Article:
Bill Gates touts software's 'final frontier'

Grand visions but not much else at Comdex...
Written by Andy McCue, Contributor

Grand visions but not much else at Comdex...

Bill Gates said software is the 'final frontier' in computing that will usher in a digital decade of seamless interaction between a variety of different devices at his 20th opening keynote address at the Comdex trade show in Las Vegas on Sunday.

Building on last year's address the speech was heavy on vision - with a little humour in the shape of a pastiche Matrix film clip of Gates urging Neo-like 'Steveo' Ballmer not to take the "Big Blue pill" - but light on any major future roadmap details.

"There's more productivity to be gained in the advances that will come through the rest of this decade than the industry has delivered in our entire history," he said.

"We're engaged on delivering the final level of infrastructure, which is a software connected infrastructure that connects all your different information, lets you work in a very natural way - connects you up to your speech, your ink and your photos."

Gates said the limitations of hardware had been overcome in the 1980s and the cost of communications was resolved in the 1990s and that software now holds the key.

On the product front the main announcement was the release of a Windows XP Tablet PC operating system by "the middle of next year" with "substantial advances" in the quality of ink to text translation, as well as the news that Nationwide has chosen the Tablet PC as its main mobile computing device.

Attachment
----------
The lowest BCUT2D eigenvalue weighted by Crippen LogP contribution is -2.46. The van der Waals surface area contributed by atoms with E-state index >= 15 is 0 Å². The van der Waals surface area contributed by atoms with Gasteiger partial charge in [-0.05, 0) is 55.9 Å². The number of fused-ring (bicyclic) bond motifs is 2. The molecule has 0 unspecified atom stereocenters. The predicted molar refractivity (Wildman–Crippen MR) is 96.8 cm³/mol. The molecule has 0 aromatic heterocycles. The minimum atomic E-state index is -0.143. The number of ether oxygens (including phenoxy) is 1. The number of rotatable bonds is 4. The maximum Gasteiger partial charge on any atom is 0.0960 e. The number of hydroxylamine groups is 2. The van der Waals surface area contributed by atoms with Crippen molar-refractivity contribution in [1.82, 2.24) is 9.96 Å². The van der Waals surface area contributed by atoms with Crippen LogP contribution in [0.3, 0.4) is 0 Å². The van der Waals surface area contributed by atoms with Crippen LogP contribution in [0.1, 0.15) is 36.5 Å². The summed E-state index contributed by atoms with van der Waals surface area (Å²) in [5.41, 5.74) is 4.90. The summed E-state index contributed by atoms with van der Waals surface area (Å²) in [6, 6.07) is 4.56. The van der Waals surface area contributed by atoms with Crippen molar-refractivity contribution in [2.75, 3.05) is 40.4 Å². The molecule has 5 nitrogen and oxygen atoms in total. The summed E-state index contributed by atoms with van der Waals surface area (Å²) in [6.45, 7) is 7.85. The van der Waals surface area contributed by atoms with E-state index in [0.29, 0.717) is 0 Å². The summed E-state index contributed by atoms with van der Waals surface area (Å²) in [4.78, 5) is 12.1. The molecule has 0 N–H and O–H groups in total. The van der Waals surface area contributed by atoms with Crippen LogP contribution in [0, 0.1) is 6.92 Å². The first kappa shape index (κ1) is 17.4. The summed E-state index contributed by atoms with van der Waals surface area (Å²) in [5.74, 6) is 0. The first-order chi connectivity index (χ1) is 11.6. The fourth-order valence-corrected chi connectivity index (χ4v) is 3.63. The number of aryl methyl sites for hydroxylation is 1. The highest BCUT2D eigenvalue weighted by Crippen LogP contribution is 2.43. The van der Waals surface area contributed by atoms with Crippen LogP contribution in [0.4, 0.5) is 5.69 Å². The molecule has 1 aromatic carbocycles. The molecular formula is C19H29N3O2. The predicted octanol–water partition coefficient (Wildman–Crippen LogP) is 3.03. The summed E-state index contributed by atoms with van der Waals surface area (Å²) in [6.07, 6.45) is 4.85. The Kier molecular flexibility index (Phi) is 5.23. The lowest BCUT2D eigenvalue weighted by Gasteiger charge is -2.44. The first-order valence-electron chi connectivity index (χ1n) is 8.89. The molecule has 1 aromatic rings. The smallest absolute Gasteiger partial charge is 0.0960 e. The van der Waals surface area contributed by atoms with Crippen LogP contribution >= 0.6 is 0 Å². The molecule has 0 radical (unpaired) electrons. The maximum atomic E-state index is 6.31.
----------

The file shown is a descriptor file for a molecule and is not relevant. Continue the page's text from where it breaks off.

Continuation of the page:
Gates also appeared to try and dampen speculation that Microsoft's next generation operating system, codenamed Longhorn, is close to completion.

"Longhorn is a very ambitious piece of work. We're not even giving you a timeline. Because of all the integration and extreme high-level quality there's still quite a bit to be done," he said.

Gates sported a snazzy new Fossil watch for the keynote, based on Microsoft's SPOT technology that was announced at last year's show. The watch will be available commercially early next year with a small low-cost chip that enables sports scores, weather, stocks, IM and Outlook calendaring features.

Security and trust in the interactions between the next generation of software applications will be vital to the digital decade, Gates said.

"Some of the weaknesses we have today go back to the very original standards of the internet - really knowing where packets are coming from and being able to identify that is something that we are going to need to move up to the level of trustworthiness that we want for these applications. We've really got to get the fundamentals right."

That includes attacking the growing tide of spam from both technical and legal angles, Gates said.

"Another tough problem we've got today is spam," he said. "We believe these new approaches will shift the tide that between what we're doing with technology and what's being done on the legal front it makes the business proposition for spammers no longer attractive and we have got to keep working until we achieve that."

In a sneak preview of Microsoft's search technology intentions, Gates wheeled out a member of his research team to demonstrate an "implicit search" concept being tested that would appear as a 'taskbar' on the desktop that would search and retrieve information from a variety of sources from Office applications and emails to the web.

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